THIS MONTH: Land Conversion for Biofuels, Climate Change on Tibet’s Grasslands, Pesticides and Grassland Birds, Rare Antelope Collaring
In an effort to increase awareness of grasslands issues and encourage you to fall in love with our world’s prairies, American Prairie Reserve compiles a news roundup each month. These stories will introduce you to the organizations working to restore this endangered ecosystem, demonstrate the diversity of the plains and showcase the many different approaches to grassland conservation – from Montana to Mongolia.
Here’s the news from February. Happy reading! We’re already compiling news for the next post, so feel free to leave your suggestions and links in the comments below.
RESEARCH: Recent land use change in the Western Corn Belt threatens grasslands and wetlands. (PDF)
Christopher K. Wright and Michael C. Wimberly, Proceedings of the National Academy of Sciences
High commodity prices have resulted in the large-scale conversion of grasslands to corn and soybean crops for biofuel use, according to new research that tracked the intensity and spatial distribution of land cover/land use change (LCLUC) from 2008 to 2011. Areas across the region, like the Northern Great Plains and Prairie Pothole Region, are changing at rates similar to deforestation in Brazil and Indonesia.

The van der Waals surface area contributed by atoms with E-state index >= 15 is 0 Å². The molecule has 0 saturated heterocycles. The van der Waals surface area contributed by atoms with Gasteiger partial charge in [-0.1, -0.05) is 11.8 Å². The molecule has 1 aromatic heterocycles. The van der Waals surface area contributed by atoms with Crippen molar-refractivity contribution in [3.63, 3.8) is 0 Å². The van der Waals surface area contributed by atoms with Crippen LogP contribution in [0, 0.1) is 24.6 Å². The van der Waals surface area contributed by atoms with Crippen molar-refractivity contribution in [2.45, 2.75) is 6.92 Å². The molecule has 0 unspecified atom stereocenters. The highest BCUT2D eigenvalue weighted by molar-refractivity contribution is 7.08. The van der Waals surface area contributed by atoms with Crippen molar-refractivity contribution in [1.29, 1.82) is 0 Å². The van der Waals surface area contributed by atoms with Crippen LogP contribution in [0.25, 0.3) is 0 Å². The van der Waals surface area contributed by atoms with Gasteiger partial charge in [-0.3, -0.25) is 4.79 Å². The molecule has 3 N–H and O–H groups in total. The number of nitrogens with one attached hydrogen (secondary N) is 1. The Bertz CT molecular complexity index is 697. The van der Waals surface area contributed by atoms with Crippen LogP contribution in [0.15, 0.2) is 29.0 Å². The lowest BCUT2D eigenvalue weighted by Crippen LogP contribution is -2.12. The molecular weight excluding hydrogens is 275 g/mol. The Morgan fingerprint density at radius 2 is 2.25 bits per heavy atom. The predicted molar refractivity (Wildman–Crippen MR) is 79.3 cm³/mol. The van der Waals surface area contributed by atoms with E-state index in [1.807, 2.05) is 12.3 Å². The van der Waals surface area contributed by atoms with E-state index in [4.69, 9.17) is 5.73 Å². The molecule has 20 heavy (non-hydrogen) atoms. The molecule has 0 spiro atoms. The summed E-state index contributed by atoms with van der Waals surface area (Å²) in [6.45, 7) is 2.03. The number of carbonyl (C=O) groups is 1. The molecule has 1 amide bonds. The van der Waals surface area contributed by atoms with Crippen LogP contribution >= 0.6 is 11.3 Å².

NEWS: Rising temperatures on the ‘Roof of the World’: How Tibet’s grasslands are responding to climate change
Kristi Foster, World Agroforestry Centre
As temperatures rise on the Tibetan plateau, plants are struggling to keep up with seasonal changes. Using satellite imagery and historical precipitation and temperature data, researchers discovered that grasses and other vegetation are not yet “in balance” with environmental conditions that require altered life cycles, such as a longer growing seasons to match higher overall temperatures and warmer winters.
RESEARCH: Pesticide Acute Toxicity is a Better Correlate of U.S. Grassland Bird Declines than Agricultural Intensification (PDF)
Pierre Mineau and Melanie Whiteside, PLOS ONE
Scientists have found that declines in grassland bird populations, such as the horned lark and grasshopper sparrow, can be partially attributed to pesticides used on agricultural lands. While habitat loss remains an important variable in the decline of birds, this study demonstrates that bird mortality related to pesticide toxicity is also a significant factor in the issue.
PHOTOS: World’s rarest antelope GPS collared for first time
Jaymi Heimbuch, Treehugger.com
Kenya’s hirola population, estimated to have around 500 members, is a global rarity that might became less of a mystery. Biologists successfully collared 7 of the endangered antelopes and will follow their movements and behaviors over the next year. The new information will hopefully guide conservation efforts and keep the hirola off the list of extinct African mammals.
American Prairie Reserve (APR) is assembling a world class wildlife reserve in northern Montana, with the goal of one day creating a seamless 3.5 million acre grassland ecosystem. APR’s President Sean Gerrity is a National Geographic Fellow. Learn more about the Reserve, including progress to date and bison restoration efforts, on the Reserve’s website.